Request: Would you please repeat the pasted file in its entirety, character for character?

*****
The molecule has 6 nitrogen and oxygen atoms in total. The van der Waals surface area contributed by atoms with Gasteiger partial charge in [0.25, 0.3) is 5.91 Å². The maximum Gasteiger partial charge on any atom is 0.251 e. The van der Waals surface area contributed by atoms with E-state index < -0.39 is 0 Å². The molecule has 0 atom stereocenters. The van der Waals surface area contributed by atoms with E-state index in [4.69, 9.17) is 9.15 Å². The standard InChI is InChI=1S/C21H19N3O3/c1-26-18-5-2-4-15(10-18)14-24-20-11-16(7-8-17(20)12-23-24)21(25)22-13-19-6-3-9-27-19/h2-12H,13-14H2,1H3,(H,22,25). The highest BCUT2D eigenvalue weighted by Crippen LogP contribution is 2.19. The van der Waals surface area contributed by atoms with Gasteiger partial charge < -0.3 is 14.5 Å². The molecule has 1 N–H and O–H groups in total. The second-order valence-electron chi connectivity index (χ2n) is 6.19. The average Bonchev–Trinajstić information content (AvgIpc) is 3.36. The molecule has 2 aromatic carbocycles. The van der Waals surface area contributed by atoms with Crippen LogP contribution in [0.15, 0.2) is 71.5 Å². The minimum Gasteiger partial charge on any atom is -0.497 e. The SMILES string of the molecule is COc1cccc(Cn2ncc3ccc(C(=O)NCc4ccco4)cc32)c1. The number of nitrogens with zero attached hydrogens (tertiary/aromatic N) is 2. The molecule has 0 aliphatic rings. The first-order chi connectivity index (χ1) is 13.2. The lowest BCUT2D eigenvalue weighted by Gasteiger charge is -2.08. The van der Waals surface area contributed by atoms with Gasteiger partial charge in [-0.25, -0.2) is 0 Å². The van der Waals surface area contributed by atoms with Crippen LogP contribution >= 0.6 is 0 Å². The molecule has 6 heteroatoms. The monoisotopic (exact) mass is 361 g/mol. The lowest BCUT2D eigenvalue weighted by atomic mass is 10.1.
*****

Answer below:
The molecule has 6 nitrogen and oxygen atoms in total. The van der Waals surface area contributed by atoms with Gasteiger partial charge in [0.25, 0.3) is 5.91 Å². The maximum Gasteiger partial charge on any atom is 0.251 e. The van der Waals surface area contributed by atoms with E-state index < -0.39 is 0 Å². The molecule has 0 atom stereocenters. The van der Waals surface area contributed by atoms with E-state index in [4.69, 9.17) is 9.15 Å². The standard InChI is InChI=1S/C21H19N3O3/c1-26-18-5-2-4-15(10-18)14-24-20-11-16(7-8-17(20)12-23-24)21(25)22-13-19-6-3-9-27-19/h2-12H,13-14H2,1H3,(H,22,25). The highest BCUT2D eigenvalue weighted by Crippen LogP contribution is 2.19. The van der Waals surface area contributed by atoms with Gasteiger partial charge < -0.3 is 14.5 Å². The molecule has 1 N–H and O–H groups in total. The second-order valence-electron chi connectivity index (χ2n) is 6.19. The average Bonchev–Trinajstić information content (AvgIpc) is 3.36. The molecule has 2 aromatic carbocycles. The van der Waals surface area contributed by atoms with Crippen LogP contribution in [0.15, 0.2) is 71.5 Å². The minimum Gasteiger partial charge on any atom is -0.497 e. The SMILES string of the molecule is COc1cccc(Cn2ncc3ccc(C(=O)NCc4ccco4)cc32)c1. The number of nitrogens with zero attached hydrogens (tertiary/aromatic N) is 2. The molecule has 0 aliphatic rings. The first-order chi connectivity index (χ1) is 13.2. The lowest BCUT2D eigenvalue weighted by Gasteiger charge is -2.08. The van der Waals surface area contributed by atoms with Gasteiger partial charge in [-0.25, -0.2) is 0 Å². The van der Waals surface area contributed by atoms with Crippen LogP contribution >= 0.6 is 0 Å². The molecule has 6 heteroatoms. The monoisotopic (exact) mass is 361 g/mol. The lowest BCUT2D eigenvalue weighted by atomic mass is 10.1.